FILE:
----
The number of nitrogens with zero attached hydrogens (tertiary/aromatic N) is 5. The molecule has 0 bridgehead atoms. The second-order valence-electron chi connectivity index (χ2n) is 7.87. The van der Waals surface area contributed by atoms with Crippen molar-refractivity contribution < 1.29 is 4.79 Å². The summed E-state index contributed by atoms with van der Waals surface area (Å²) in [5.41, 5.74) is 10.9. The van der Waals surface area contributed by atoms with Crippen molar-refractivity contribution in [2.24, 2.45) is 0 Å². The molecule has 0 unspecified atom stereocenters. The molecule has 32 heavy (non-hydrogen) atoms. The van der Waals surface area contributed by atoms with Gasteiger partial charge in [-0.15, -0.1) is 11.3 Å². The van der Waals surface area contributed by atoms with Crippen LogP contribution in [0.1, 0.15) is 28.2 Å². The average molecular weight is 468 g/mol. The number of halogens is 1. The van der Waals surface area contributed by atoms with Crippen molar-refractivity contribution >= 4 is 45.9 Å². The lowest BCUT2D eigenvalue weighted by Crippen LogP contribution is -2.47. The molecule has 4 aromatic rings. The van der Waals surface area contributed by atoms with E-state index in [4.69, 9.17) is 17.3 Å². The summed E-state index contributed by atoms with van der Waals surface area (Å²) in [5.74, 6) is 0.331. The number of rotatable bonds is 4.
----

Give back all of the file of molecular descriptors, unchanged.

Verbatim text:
The number of nitrogens with zero attached hydrogens (tertiary/aromatic N) is 5. The molecule has 0 bridgehead atoms. The second-order valence-electron chi connectivity index (χ2n) is 7.87. The van der Waals surface area contributed by atoms with Crippen molar-refractivity contribution < 1.29 is 4.79 Å². The summed E-state index contributed by atoms with van der Waals surface area (Å²) in [5.41, 5.74) is 10.9. The van der Waals surface area contributed by atoms with Crippen molar-refractivity contribution in [2.24, 2.45) is 0 Å². The molecule has 0 unspecified atom stereocenters. The molecule has 32 heavy (non-hydrogen) atoms. The van der Waals surface area contributed by atoms with Gasteiger partial charge in [-0.15, -0.1) is 11.3 Å². The van der Waals surface area contributed by atoms with Crippen LogP contribution in [0.1, 0.15) is 28.2 Å². The average molecular weight is 468 g/mol. The number of halogens is 1. The van der Waals surface area contributed by atoms with Crippen molar-refractivity contribution >= 4 is 45.9 Å². The lowest BCUT2D eigenvalue weighted by Crippen LogP contribution is -2.47. The molecule has 4 aromatic rings. The van der Waals surface area contributed by atoms with E-state index in [4.69, 9.17) is 17.3 Å². The summed E-state index contributed by atoms with van der Waals surface area (Å²) in [5.74, 6) is 0.331. The number of rotatable bonds is 4.